The Promise and the Prayer

Jacob is running away from his brother Esau and heading northeast from Beersheba to Horon. The sun has just set, and he takes some stones for a pillow lays down to sleep.
Then, Jacob has a dream. A long ladder rises from the ground up to the heavens. And the angels are ascending and descending. Then G-d appears and tells Jacob that the ground on which he is resting will be given to him and his children. The 84-year-old bachelor was told that his children will be numerous as the sand on the beach, and he will gain strength to move in all directions. Jacob must not fret. G-d will be with him wherever he goes.
Jacob awakes and realizes that G-d has spoken to him. He also understands that the ground he had been sleeping on is holy. Indeed, the stones he had taken for his pillow were from the altar that Abraham had used in the near-sacrifice of Issac.
And Jacob uttered a vow, saying, “If G-d will be with me, and He will guard me on this way, upon which I am going, and He will give me bread to eat and a garment to wear; And if I return in peace to my father’s house, and the Lord will be my G-d; [Genesis. 28: 20-21]
Wait a minute. G-d just promised Jacob everything — family, nation, land and protection. What does this vow add? Shlomo Yitzhaki, or Rashi, suggests that Jacob was offering a deal.
“If He keeps these promises that he promised to be with me,” Rashi writes, “as He said to me, ‘And behold I am with you.'”
Rashi didn’t make this up. He is quoting the Midrash, composed some 1,000 years earlier. So, the difficulty is compounded: G-d just promised Jacob everything. Why is Jacob doubting the One Above?
This excerpt from our weekly Torah portion, Vayeitzei, is one of the few times that other medieval commentators ignore or disagree with Rashi, their elder statesman. These sages are firm in their assertion that Jacob would not dare to offer a deal to G-d. It’s a matter of logic: Jacob has studied Torah at the knees of the great ones. His grandfather Abraham trusted G-d under the most trying circumstances. Shem had been saved in Noah’s ark.
The answer is that Jacob was establishing a template for the future. He was teaching his children how to pray. In Genesis, there was only one previous example of prayer — that of Eliezer, sent on a mission by Abraham to bring home a wife for Issac. Eliezer turned to G-d and said, “Please cause to happen to me today and perform loving kindness with my master Abraham.”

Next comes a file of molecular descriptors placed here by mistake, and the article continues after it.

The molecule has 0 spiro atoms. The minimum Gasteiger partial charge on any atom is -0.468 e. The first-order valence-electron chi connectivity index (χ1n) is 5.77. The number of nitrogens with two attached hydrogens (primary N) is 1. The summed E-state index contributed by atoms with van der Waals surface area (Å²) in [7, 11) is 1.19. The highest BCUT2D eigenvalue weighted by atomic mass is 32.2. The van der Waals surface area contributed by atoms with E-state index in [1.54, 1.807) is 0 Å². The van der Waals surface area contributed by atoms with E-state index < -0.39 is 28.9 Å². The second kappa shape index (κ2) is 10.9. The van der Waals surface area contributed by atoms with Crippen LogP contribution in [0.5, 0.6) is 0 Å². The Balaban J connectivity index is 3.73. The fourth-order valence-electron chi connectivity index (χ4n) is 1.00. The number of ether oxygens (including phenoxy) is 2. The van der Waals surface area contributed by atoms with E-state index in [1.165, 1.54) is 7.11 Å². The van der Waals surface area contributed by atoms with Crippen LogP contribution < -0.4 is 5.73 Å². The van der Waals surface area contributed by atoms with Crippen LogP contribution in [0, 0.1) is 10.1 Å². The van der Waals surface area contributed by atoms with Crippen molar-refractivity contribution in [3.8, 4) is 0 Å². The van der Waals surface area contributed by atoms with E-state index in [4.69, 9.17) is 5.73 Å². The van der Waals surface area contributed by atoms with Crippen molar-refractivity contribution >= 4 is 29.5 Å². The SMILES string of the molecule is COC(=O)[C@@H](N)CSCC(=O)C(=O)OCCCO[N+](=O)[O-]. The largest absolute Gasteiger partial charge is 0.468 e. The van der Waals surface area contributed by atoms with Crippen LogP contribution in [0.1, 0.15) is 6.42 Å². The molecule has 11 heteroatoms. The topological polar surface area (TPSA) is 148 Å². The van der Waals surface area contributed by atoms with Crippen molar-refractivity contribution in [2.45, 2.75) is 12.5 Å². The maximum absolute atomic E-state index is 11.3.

Jacob’s prayer was not that of a slave to please his master. It was that of a man with a mission to build a nation. He knew that Eliezer’s request from G-d might suffice to fulfill a specific task. But it was not a commitment for eternity — and that’s what Jacob needed.
Jacob was holding G-d to a vow. The nation that you are entrusting to me will need food, clothing and peace. The divine protection must be absolute.
Notice what Jacob left out — money.
The ones who have built nations throughout history have been the monied class. America was founded by slaveowners. Rome was built on conquest and pillage. Saudi Arabia started as a tribe that raced through the desert, conquering, raping and killing. Britain and France did the same thing but a few centuries earlier.
The State of Israel was also controlled by the rich. The Zionist leadership was comprised of an elite that combined public activity with service to their colonial masters — whether Turkey or Britain. The first act of the new state was to woo West Germany and America to send money. The price for that was dismissed.
What is the price of accepting gifts? Jacob just had to look at his elders. Abraham rejected any payback for saving the king of Sodom. Issac dug his own wells rather than rely on the charity of the Philistines. Soon, Jacob would do the same with his father-in-law Laban.
Jacob knew that the price of money is you. When you take money from anybody — even your family — you give up your independence. A little money — a little independence. A lot of money — a lot of independence. Nearly $4 billion a year from Washington — all of your independence. And throw in your people as well.
The prayer of Jacob highlighted what he really wanted: G-d. His appeal was simple: G-d give me the physical things I need so I don’t have to rely on strangers. Then, I could serve You completely. This is exactly what we recite in our daily prayer called Modim. “Thus, revive and keep us, gather in the exiles to Your holy courts to keep Your edicts, to do Your will and to serve You whole-heartedly.”
Jacob also wanted G-d to promise something else. In his dream, Jacob heard G-d say, “for I will not forsake you until I have done what I have spoken concerning you.” [Genesis. 20-15]
The Torah says Jacob awoke frightened. Does G-d plan to forsake Israel? That can’t be.
Jacob’s response was to make G-d promise never to leave us. G-d, not the nations, would always support His people — whether in Israel or the Exile. He knew that Esau would always be behind him, ready to pounce. In return, Jacob would promise never to be ungrateful for G-d’s protection and miracles. Jacob would return a portion of everything given by G-d. That arrangement would bind G-d and His people forever.
Then this stone, which I have placed as a monument, shall be a house of G-d, and everything that You give me, I will surely tithe to You. [Genesis. 28:22]
About the Author
Steve Rodan has been a journalist for some 40 years and worked for major media outlets in Israel, Europe and the United States. For 18 years, he directed Middle East Newsline, an online daily news service that focused on defense, security and energy. Along with Elly Sinclair, he has just released his first book: In Jewish Blood: The Zionist Alliance With Germany, 1933-1963 and available on Amazon.